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5 Keys To Firing Up Fat Loss While Still Kicking Ass
When women say they want to "lose fat," that all-around statement often doesn't reflect how specific their goals really are. Many of us know exactly where we want to lose it: the hips, the abs, and those nagging chicken wings.
News flash! Spot reduction—or the idea that you can direct fat loss to a single area—is pretty much accepted as a myth. But that doesn't mean you can't do anything to help your problem areas. Cellucor athlete and trainer Jen Jewell has a better idea: By strategically adding muscle, you can reshape your body and get closer to your ideal physique. According to Jewell, the first step to getting there is to stop looking at the scale to judge your progress.
"It can be tricky for women—and men—to get past the scale," Jewell says. "To become truly healthy, we simply have to stop letting the scale rule our lives. You don't always need to lose weight to look better."
In fact, she says, you might be better off gaining weight. Here's why.
Pounds of Muscle Versus Pounds of Fat
The thought of gaining weight to look better might seem idiotic. But we're talking about gaining muscle weight, not fat weight, and there's a big difference. Muscle is denser than body fat, so 5 pounds of muscle takes up a lot less space than 5 pounds of body fat. And that new muscle can make you look a lot better than if, by some miracle, you had been able to "spot reduce."
"Training to add muscle can change how your body looks and how it fits into your clothing," says Jewell. "Most people who gain muscle say their clothing usually fits better. Their body weight may increase, but they lose enough fat that they can fit more comfortably into smaller sizes."
She notes that when you transition mentally from losing to gaining, all kinds of great things can happen. "Ditching the 'I need to lose' mentality can not only get rid of those problem areas, but also increase your strength, endurance, and confidence," she says.
But if you stop using the scale to measure your progress, how are you going to know if you're getting anywhere?
"Focus on whether you have more energy from day to day and whether you're getting in more reps today than you did last week," Jewell says. "Is your strength training making you feel more confident? Is it lowering your stress level? How do your clothes fit these days? These are all much better indicators of progress than how many pounds you weigh."
Now Is Not the Time to Diet
Lest you feel tempted to jump on the latest fad-diet wagon to speed your progress, Jewell says that a key element to getting trim is not to go on an extreme diet but to pay attention to your nutrition. She eats foods from whole sources, limiting processed foods as much as possible while increasing her intake of lean proteins, heart healthy fats, fruits, and vegetables.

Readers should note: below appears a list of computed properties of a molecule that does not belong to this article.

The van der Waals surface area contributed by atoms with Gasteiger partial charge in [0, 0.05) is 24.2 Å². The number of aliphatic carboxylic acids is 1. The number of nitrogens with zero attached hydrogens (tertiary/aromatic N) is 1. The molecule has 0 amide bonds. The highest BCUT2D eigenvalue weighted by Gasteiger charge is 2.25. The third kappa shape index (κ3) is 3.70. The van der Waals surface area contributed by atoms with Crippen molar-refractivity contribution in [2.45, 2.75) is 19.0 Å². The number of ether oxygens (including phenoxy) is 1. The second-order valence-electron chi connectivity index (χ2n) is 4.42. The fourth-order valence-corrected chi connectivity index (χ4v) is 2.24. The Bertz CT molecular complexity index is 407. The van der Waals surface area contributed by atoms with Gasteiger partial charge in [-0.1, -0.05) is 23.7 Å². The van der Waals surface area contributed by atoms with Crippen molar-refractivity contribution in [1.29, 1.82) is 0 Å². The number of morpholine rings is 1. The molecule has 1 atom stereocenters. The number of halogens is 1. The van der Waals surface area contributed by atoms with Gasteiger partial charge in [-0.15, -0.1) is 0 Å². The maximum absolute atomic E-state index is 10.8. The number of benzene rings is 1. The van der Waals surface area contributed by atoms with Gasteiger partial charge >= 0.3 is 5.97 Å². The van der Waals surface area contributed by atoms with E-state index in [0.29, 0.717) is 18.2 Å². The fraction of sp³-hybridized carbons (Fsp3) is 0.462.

"When I'm trying to get a little leaner, I pay a lot of attention to what I eat. But that doesn't mean skipping carbs and fats."
Instead of focusing on how little she can eat, Jewell tries to make sure she eats enough to fuel her workouts so she can create new muscle and burn more fat.
"Your body simply performs better when it's properly fueled," she says. "The simple fact of the matter is that you need good nutrition to support muscle growth."
Sculpt Your Problem Areas
There may not be any such thing as spot reduction. But with the right training techniques, Jewell says, you can make real progress on these common "high-priority" spots.
To firm up your midsection, Jewell says, ditch those basic crunches. Instead, try this short routine to work your core muscles from different angles.
Also known as "chicken wings," excess fat around your triceps causes that dreaded underarm jiggle. By adding muscle here, Jewell says, you can reduce the jiggles while getting toned and feeling stronger. But you have to hit the triceps from a variety of angles so you can strengthen all three triceps heads.
Move from one exercise to the next without stopping until you complete your first set of reps on all four exercises. Then rest for 30-60 seconds and repeat for two more sets.
"My thighs are the first place any excess body fat goes—and the absolute last place to lean out," Jewell says. "I've always been so frustrated by it, but now I've decided to embrace it and focus instead on making my lower body as strong and muscular as possible."
But there's more to improving lower-body strength than doing the usual quad exercises. "You have to pay extra close attention to your hamstrings too," she says. Here's Jewell's favorite lower body line-up.
Curtsy Lunge (Perform without kettlebell)2-3 sets of 10-12 reps, rest 30-60 sec.
Gain Perspective From Gains!
Next time you're feeling frustrated with one of your body areas, shift your focus. Rather than thinking about losing weight from that area, consider gaining muscle there instead. You can look better, feel stronger, and be more confident!